Carl Radke Shares His Mental Health Journey After The Loss Of His Brother

On this week’s episode of Bravo’s “Summer House,” we learn that Carl Radke’s brother Curtis passed away after a long battle with addiction and mental illness. Our hearts break as we see Carl’s full reaction on camera: the sounds, the feelings, a complete reality moment, no hold’s bar. But, for Carl, watching this episode is actually a public reexperiencing. It just occurs in what he calls a “Bravo environment.”

In order to feel as mentally prepared as he could be for the public to see one of the harder moments of his life replayed on TV, Carl has spent a lot of time on his mental health, including with therapy. He has been doing acupuncture, exercising and staying strong, listening to podcasts, and has been sober (45 days at the time of this interview). He also has a daily meditation practice that was first introduced to him by a producer on “Summer House.” He feels meditation helps with his short fuse and anger and allows him to take a few minutes to focus on himself. The combination of all of these function as a “good foundation” of self-care, especially leading up to this season premiering.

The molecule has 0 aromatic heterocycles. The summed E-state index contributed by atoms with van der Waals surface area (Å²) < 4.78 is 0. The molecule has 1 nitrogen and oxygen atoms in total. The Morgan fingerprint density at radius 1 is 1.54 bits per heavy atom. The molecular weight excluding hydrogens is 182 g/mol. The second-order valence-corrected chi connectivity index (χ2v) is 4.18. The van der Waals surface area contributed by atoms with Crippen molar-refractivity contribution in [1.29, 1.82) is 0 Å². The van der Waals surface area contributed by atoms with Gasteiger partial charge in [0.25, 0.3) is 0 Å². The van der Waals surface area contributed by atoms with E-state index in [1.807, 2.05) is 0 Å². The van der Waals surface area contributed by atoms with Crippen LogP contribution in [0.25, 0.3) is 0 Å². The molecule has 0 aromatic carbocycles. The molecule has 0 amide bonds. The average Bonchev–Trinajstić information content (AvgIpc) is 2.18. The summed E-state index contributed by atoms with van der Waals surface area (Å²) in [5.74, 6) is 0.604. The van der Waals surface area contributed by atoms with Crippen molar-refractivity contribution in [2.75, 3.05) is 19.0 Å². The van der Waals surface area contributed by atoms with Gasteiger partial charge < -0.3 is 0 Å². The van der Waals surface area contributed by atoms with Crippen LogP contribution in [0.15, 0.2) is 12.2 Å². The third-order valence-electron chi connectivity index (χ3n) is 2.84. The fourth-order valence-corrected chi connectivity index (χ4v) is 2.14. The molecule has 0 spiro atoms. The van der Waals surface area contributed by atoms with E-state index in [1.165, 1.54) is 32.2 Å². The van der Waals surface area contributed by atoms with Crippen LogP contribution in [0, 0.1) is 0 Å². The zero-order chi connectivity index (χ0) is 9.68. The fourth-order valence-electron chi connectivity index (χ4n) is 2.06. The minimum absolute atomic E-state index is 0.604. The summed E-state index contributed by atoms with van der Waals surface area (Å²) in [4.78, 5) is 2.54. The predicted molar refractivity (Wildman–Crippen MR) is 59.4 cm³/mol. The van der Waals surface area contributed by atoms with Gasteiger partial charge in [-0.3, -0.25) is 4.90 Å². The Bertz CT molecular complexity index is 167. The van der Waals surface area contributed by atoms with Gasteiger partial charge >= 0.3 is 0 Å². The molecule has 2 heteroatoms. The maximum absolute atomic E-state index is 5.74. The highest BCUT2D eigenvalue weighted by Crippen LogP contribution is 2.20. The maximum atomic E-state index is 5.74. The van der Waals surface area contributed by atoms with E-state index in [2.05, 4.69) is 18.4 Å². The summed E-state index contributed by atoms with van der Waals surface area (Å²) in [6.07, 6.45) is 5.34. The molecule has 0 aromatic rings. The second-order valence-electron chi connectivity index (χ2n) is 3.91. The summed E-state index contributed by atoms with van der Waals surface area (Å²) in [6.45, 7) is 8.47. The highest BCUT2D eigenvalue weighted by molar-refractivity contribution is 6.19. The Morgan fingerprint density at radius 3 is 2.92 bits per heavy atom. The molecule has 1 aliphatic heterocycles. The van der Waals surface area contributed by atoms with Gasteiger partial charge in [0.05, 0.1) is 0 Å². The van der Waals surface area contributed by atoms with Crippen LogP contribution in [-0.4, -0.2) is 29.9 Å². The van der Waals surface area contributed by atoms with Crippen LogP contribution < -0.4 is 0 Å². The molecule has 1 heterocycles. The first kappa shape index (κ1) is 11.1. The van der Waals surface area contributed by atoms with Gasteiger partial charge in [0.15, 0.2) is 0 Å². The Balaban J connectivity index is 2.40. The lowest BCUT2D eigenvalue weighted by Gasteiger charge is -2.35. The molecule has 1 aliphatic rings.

There is no perfect preparation, though, especially when you haven’t fully processed your grief the first time. Carl admits he still experiences the range of emotions from anger to sadness to just feeling numb. Part of his heightened awareness, he says, is because he, like the rest of us, works remotely and he, also like the rest of us, is with his thoughts a lot more right now. He explains, “When you’re kind of swimming in it all of the time, it can be a lot…Some days I’m numb about it. And, then other days, I’m like, you know, I can do this. And I just want to kind of get past it because I’m basically reliving it twice.”

Yet, while he now lives out his life and even his family’s deaths publicly, that is completely opposite of the environment he grew up in where he hardly ever talked about his private life, his family’s mental health or marital struggles, or his own feelings. He describes his home life as one that was male dominated and says, “The underlying theme was, you kind of bury your emotions and feelings, you don’t talk about a lot of stuff. You know any kind of problem or challenge, you just figure it out, you dust yourself off and kind of tough it out.”

Though he actually went to therapy for the first time as a part of family therapy in 5th or 6th grade, he considered himself to be “auxiliary family” in the room at the time as he was young and didn’t really understand it. He also didn’t tell anyone else about it. He said, “If you talk[ed] about therapy in school you may get made fun of or you get called out or [they may say] your family’s weird, so I kept a lot of that obviously close to the vest.” Because he had a brother who was struggling with his mental health already starting from his teenage years, Carl also worried he would get bullied or people would make assumptions about his family like his parents did something wrong. To counter those beliefs, he worked hard and overachieved, performing well in school, getting into a good college, and even getting a scholarship for academics.